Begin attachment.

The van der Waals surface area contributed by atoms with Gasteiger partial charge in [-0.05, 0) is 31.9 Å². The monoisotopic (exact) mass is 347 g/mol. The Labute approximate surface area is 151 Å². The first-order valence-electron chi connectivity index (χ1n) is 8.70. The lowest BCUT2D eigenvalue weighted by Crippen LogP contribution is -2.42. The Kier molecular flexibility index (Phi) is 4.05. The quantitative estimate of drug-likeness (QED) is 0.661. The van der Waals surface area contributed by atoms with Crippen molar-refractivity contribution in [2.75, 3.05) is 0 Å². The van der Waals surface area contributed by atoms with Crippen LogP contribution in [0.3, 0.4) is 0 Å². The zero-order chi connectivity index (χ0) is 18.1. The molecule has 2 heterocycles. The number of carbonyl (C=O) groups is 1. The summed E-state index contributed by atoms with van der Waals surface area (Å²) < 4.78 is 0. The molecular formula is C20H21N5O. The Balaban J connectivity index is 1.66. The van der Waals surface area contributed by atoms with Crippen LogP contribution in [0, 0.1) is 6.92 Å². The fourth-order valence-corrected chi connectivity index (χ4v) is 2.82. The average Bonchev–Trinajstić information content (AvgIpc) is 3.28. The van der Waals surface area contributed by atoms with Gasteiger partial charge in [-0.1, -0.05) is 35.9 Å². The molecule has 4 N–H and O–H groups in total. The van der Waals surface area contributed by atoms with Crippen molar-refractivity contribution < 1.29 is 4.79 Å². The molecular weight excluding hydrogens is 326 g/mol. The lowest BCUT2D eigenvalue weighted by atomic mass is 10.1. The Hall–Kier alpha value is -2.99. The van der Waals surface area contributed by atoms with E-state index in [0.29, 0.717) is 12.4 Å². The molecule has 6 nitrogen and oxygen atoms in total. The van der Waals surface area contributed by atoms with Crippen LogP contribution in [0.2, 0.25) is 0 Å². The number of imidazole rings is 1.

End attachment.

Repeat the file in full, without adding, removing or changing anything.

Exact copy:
The van der Waals surface area contributed by atoms with Gasteiger partial charge in [-0.05, 0) is 31.9 Å². The monoisotopic (exact) mass is 347 g/mol. The Labute approximate surface area is 151 Å². The first-order valence-electron chi connectivity index (χ1n) is 8.70. The lowest BCUT2D eigenvalue weighted by Crippen LogP contribution is -2.42. The Kier molecular flexibility index (Phi) is 4.05. The quantitative estimate of drug-likeness (QED) is 0.661. The van der Waals surface area contributed by atoms with Crippen molar-refractivity contribution in [2.75, 3.05) is 0 Å². The van der Waals surface area contributed by atoms with Crippen LogP contribution in [0.3, 0.4) is 0 Å². The zero-order chi connectivity index (χ0) is 18.1. The molecule has 2 heterocycles. The number of carbonyl (C=O) groups is 1. The summed E-state index contributed by atoms with van der Waals surface area (Å²) < 4.78 is 0. The molecular formula is C20H21N5O. The Balaban J connectivity index is 1.66. The van der Waals surface area contributed by atoms with Crippen LogP contribution in [0, 0.1) is 6.92 Å². The fourth-order valence-corrected chi connectivity index (χ4v) is 2.82. The average Bonchev–Trinajstić information content (AvgIpc) is 3.28. The van der Waals surface area contributed by atoms with Gasteiger partial charge in [-0.1, -0.05) is 35.9 Å². The molecule has 4 N–H and O–H groups in total. The van der Waals surface area contributed by atoms with Crippen molar-refractivity contribution < 1.29 is 4.79 Å². The molecular weight excluding hydrogens is 326 g/mol. The lowest BCUT2D eigenvalue weighted by atomic mass is 10.1. The Hall–Kier alpha value is -2.99. The van der Waals surface area contributed by atoms with E-state index in [0.29, 0.717) is 12.4 Å². The molecule has 6 nitrogen and oxygen atoms in total. The van der Waals surface area contributed by atoms with Crippen LogP contribution in [0.2, 0.25) is 0 Å². The number of imidazole rings is 1.